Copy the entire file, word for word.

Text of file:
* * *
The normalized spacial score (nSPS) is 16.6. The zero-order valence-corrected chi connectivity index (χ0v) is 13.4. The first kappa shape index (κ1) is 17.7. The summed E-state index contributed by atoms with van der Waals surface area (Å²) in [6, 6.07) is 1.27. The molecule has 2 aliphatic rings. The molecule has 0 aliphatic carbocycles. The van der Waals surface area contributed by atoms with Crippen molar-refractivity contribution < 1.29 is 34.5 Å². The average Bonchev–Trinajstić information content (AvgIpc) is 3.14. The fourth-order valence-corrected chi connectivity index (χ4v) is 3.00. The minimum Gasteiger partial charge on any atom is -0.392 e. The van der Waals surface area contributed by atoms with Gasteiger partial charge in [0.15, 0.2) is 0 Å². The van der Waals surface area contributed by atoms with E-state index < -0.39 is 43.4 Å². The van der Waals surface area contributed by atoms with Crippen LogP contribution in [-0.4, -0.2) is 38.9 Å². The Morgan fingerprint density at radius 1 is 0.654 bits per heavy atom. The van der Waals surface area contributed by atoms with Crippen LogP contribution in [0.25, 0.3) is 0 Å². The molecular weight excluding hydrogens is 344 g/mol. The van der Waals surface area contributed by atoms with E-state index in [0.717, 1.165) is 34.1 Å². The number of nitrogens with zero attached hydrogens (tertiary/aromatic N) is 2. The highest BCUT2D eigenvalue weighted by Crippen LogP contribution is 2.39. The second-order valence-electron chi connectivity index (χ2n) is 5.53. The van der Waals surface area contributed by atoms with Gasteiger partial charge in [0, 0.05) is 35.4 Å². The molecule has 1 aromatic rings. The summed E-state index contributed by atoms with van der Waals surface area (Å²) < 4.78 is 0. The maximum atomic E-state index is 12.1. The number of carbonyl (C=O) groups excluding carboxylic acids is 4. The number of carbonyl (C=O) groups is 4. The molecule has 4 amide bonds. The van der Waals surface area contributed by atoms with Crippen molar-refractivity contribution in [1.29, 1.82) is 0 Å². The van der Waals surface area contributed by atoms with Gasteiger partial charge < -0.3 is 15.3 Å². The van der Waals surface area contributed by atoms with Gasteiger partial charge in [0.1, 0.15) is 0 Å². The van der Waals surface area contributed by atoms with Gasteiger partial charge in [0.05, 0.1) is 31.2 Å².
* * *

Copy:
The normalized spacial score (nSPS) is 16.6. The zero-order valence-corrected chi connectivity index (χ0v) is 13.4. The first kappa shape index (κ1) is 17.7. The summed E-state index contributed by atoms with van der Waals surface area (Å²) in [6, 6.07) is 1.27. The molecule has 2 aliphatic rings. The molecule has 0 aliphatic carbocycles. The van der Waals surface area contributed by atoms with Crippen molar-refractivity contribution < 1.29 is 34.5 Å². The average Bonchev–Trinajstić information content (AvgIpc) is 3.14. The fourth-order valence-corrected chi connectivity index (χ4v) is 3.00. The minimum Gasteiger partial charge on any atom is -0.392 e. The van der Waals surface area contributed by atoms with Gasteiger partial charge in [0.15, 0.2) is 0 Å². The van der Waals surface area contributed by atoms with E-state index < -0.39 is 43.4 Å². The van der Waals surface area contributed by atoms with Crippen LogP contribution in [-0.4, -0.2) is 38.9 Å². The Morgan fingerprint density at radius 1 is 0.654 bits per heavy atom. The van der Waals surface area contributed by atoms with Crippen LogP contribution in [0.25, 0.3) is 0 Å². The molecular weight excluding hydrogens is 344 g/mol. The van der Waals surface area contributed by atoms with E-state index in [0.717, 1.165) is 34.1 Å². The number of nitrogens with zero attached hydrogens (tertiary/aromatic N) is 2. The highest BCUT2D eigenvalue weighted by Crippen LogP contribution is 2.39. The second-order valence-electron chi connectivity index (χ2n) is 5.53. The van der Waals surface area contributed by atoms with Gasteiger partial charge in [0, 0.05) is 35.4 Å². The molecule has 1 aromatic rings. The summed E-state index contributed by atoms with van der Waals surface area (Å²) < 4.78 is 0. The maximum atomic E-state index is 12.1. The number of carbonyl (C=O) groups excluding carboxylic acids is 4. The number of carbonyl (C=O) groups is 4. The molecule has 4 amide bonds. The van der Waals surface area contributed by atoms with Crippen molar-refractivity contribution in [1.29, 1.82) is 0 Å². The van der Waals surface area contributed by atoms with Gasteiger partial charge < -0.3 is 15.3 Å². The van der Waals surface area contributed by atoms with Gasteiger partial charge in [0.1, 0.15) is 0 Å². The van der Waals surface area contributed by atoms with Gasteiger partial charge in [0.05, 0.1) is 31.2 Å².